Gun magazines come and go. In the 1960s, I learned a lot from my uncle’s copies of American Rifleman, then the only NRA magazine. In the 1980s, we read titles like Combat Weapons and often learned of new small arms developments in the mag we called Soldier of Fiction — but read every month regardless.
But if you’re interested in the mechanics of guns, or their history, the best magazine ever published had a short run, from 1974 to 2001, in 123 quarterly issues. Waffen Revue magazine was small, and in the German language. Each had 164 or so pages of editorial content — the only ads were a couple of pages promoting the publisher, Journal-Verlag Schwend, of Schwäbisch Hall’s, other books and magazines.
Waffen Revue was what it was because of the excellent archive that its founder, Karl L. Pawlas of Nuremburg, had amassed. There was no question about the magazine’s accuracy on, say, the development of the MP44, because the article would reprint the original source documents. Weapons functions are clearly explained, with crisp — usually factory-original — cutaway drawings and disassembled photos, or sometimes with pictures from original manuals.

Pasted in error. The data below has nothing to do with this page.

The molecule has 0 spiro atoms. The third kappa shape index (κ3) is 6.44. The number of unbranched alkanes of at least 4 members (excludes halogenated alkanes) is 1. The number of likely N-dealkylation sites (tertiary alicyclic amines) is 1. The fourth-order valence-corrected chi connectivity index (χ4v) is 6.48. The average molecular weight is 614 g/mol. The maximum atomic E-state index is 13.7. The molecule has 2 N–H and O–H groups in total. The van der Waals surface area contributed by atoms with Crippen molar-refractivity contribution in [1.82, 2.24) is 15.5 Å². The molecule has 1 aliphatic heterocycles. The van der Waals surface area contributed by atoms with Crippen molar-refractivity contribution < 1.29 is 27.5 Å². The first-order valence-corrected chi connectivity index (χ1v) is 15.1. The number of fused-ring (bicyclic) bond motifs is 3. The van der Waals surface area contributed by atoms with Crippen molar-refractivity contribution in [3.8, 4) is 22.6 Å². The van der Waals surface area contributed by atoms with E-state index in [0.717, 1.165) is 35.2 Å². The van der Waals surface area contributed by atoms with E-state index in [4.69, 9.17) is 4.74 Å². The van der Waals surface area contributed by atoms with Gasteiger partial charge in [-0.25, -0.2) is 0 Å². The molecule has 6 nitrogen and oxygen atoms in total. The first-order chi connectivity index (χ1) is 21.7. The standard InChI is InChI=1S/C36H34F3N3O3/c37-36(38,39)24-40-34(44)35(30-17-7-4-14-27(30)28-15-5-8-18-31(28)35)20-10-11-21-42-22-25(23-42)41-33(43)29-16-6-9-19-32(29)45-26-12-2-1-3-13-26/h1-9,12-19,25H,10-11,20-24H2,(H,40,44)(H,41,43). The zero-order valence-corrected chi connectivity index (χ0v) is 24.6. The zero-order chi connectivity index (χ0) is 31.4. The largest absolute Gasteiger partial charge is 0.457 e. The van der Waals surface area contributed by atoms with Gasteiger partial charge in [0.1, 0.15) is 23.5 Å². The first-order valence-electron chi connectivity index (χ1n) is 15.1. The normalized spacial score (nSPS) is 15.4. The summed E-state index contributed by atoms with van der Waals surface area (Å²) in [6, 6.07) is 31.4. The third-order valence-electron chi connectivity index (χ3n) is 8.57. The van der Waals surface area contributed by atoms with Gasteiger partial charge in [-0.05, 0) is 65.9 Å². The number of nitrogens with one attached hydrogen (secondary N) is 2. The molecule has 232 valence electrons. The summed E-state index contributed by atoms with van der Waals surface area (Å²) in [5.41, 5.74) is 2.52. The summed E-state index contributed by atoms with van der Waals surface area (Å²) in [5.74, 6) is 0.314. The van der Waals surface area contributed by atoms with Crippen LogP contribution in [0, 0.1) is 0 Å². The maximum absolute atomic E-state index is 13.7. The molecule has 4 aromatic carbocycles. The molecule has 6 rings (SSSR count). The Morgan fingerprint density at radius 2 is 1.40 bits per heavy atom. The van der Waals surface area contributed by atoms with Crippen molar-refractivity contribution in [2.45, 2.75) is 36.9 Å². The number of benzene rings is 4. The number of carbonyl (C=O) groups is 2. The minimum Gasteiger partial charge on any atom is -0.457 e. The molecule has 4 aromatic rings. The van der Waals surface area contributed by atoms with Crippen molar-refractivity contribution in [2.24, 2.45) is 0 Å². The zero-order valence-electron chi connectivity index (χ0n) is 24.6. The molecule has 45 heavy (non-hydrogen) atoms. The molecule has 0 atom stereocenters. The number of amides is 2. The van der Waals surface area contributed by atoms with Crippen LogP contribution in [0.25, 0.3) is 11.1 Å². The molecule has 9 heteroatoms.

The magazine did not only cover small arms but also artillery, mines (getting into 18C territory there), combat and prime-mover vehicles, and much more. The Pawlas archive, we believe, passed into the hands of the publisher when Herr Pawlas passed away. Of course, it is all in German, and the subject matter is German-centric. But that’s not a bad thing.